In 18 months since starting Magma, we’ve invested in 18 companies. The biggest predictor of success so far is very simple: does the entrepreneur value doing the dirty work and is he or she willing and able to identify it and then do it.
Paul Graham calls it doing things that don’t scale. Sam Altman’s How to Startup class 8 is devoted to it. Successful entrepreneurs and VCs all have different names for it. But at the end of the day, it’s the same idea: the stuff that takes you from 0 to 1 and then 1 to 2 gets you on the path to validating your business and start to scale it without building software and business processes. (I wrote a blog post about doing the dirty work in an commerce company here.)
But many (most?) first time founders (including some in our portfolio) either don’t see the value of doing the dirty work or can’t correctly identify what the dirty work they should be doing actually is. It’s one of the biggest, if not the biggest, red flag that goes up when I meet entrepreneurs. If they’re not doing the dirty work on their own when they don’t have any funding, they probably won’t just start doing it when they do have our money in their bank account.
I’m not sure why, but I think it’s a combination of the following factors. Founders:
- Don’t see the value in the dirty work
- Think they don’t need to do it.
- Think they’re too good for it.
- Think that most successful startups didn’t have to do it, so why should they do it?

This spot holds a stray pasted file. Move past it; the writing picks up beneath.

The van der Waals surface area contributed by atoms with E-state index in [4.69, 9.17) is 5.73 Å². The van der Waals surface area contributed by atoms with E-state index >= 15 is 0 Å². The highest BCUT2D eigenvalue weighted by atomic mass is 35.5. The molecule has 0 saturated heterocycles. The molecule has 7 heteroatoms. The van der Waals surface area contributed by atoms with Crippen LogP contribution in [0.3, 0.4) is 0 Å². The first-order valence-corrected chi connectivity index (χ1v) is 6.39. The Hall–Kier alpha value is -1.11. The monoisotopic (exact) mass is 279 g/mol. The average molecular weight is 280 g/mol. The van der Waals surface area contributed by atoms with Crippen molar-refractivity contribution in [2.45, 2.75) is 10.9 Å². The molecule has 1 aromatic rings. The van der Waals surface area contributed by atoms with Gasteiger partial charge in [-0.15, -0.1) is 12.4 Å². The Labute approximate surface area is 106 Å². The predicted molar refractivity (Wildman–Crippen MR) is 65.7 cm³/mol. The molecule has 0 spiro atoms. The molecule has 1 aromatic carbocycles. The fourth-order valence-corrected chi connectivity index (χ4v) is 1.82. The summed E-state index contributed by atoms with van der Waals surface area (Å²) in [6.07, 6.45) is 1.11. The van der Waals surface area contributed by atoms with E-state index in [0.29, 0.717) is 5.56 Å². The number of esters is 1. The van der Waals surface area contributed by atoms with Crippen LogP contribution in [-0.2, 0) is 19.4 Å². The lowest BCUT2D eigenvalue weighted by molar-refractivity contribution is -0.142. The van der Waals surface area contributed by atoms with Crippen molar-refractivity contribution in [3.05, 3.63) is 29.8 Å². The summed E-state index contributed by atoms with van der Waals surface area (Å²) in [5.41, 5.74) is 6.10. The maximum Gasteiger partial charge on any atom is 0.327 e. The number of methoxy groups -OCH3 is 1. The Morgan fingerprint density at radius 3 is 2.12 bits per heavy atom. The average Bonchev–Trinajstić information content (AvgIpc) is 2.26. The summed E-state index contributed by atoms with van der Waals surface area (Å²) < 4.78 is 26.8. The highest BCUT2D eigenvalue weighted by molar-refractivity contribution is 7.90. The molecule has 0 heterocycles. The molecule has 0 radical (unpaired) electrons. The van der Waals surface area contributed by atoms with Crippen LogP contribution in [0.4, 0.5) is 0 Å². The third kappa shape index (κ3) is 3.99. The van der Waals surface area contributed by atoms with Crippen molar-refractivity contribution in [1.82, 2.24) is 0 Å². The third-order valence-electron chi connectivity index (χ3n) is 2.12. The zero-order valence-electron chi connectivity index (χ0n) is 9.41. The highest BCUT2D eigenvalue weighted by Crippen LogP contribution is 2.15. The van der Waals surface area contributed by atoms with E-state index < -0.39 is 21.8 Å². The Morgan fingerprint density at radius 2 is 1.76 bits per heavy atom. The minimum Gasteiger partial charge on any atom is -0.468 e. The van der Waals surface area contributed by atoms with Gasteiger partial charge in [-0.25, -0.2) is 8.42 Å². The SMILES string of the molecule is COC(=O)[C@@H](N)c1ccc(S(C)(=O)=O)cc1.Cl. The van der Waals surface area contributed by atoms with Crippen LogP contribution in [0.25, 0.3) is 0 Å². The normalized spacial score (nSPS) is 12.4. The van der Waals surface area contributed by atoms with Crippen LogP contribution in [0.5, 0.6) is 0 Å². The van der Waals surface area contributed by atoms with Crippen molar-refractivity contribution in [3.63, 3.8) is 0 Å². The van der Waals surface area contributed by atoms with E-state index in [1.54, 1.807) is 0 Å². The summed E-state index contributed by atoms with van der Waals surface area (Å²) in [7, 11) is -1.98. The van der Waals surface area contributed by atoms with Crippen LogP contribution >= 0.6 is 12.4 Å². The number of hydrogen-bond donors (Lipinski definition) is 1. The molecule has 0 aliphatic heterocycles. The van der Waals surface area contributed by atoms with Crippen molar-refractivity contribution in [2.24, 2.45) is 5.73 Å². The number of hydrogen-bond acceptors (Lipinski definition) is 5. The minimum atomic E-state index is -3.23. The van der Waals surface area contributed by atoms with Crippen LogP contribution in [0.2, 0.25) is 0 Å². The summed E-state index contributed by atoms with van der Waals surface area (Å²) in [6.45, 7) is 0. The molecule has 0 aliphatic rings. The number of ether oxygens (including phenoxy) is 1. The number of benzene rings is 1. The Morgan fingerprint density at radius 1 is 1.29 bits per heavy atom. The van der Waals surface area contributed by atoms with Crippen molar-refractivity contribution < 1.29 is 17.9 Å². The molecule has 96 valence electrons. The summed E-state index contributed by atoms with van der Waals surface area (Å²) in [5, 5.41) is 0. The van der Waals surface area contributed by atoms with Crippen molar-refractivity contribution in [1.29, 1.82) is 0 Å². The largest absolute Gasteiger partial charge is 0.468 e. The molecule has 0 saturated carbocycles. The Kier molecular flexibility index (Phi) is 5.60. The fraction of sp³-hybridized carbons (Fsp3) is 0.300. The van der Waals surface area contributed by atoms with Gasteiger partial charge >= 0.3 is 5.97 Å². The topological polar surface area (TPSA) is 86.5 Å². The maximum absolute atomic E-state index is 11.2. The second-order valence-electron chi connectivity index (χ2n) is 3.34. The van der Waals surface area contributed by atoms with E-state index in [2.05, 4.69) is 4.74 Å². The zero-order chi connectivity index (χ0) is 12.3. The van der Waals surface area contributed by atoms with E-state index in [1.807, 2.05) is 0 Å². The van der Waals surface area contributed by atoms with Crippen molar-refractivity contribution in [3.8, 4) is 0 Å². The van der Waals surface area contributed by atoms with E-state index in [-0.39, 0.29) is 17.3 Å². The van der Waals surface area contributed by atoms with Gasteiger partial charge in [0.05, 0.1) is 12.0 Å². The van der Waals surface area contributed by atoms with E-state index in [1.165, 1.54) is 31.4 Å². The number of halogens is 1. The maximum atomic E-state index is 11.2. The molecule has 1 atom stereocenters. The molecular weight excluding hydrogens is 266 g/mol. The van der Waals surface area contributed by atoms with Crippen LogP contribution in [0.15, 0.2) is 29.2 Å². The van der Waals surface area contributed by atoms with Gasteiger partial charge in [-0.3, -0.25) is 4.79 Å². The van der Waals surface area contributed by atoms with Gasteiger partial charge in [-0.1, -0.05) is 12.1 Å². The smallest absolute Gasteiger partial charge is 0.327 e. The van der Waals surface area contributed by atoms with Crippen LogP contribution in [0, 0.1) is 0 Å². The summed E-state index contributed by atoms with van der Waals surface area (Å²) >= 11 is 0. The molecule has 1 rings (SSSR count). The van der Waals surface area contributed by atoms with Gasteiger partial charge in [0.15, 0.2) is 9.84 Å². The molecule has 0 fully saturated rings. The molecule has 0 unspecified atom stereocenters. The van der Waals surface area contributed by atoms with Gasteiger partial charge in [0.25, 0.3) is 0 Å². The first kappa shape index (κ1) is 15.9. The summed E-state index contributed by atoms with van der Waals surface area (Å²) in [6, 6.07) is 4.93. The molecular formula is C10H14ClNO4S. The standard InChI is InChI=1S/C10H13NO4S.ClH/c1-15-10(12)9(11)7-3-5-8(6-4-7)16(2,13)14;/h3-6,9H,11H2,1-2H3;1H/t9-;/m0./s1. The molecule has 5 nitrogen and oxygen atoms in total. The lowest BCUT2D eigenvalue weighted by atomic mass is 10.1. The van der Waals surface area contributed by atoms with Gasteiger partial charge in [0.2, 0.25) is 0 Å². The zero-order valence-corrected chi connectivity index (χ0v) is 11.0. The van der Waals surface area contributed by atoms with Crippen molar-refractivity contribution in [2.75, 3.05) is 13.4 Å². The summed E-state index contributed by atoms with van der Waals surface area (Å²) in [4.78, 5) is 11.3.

The biggest common factor with all four of these reasons is a big one: ignorance.
The most successful companies that many people think are overnight successes struggled for years trying to find success. Look at Airbnb. Dropbox. Whatsapp. And so many more. Most people think they’re overnight successes, but they’re really not. The media hypes up massive companies and talks about overnight successes, but overnight successes are the once in a decade occurrence. Even Instagram, which went from 0 to $1b, still took two years.
Many first time entrepreneurs think that you can skip from step 1 to step 100, just like the big successes that they see in the media, but the reality is that nearly all big successes that they see in the media actually went from step 1 to 2 to 3, to 2 to 4, to 5 to 4 etc etc. It’s almost never linear.
If you want to bet your time, effort, money that you’re the once in a decade company, go for it, but the odds are massively against you.
The second most common factor is that the entrepreneur just doesn’t have the stomach for the dirty work. It’s hard. It’s dirty. It’d called dirty work for a reason.
But if you do the dirty work, you still may not succeed. But at least you’ll find out fast and probably will be able to find a new, real opportunity in the process.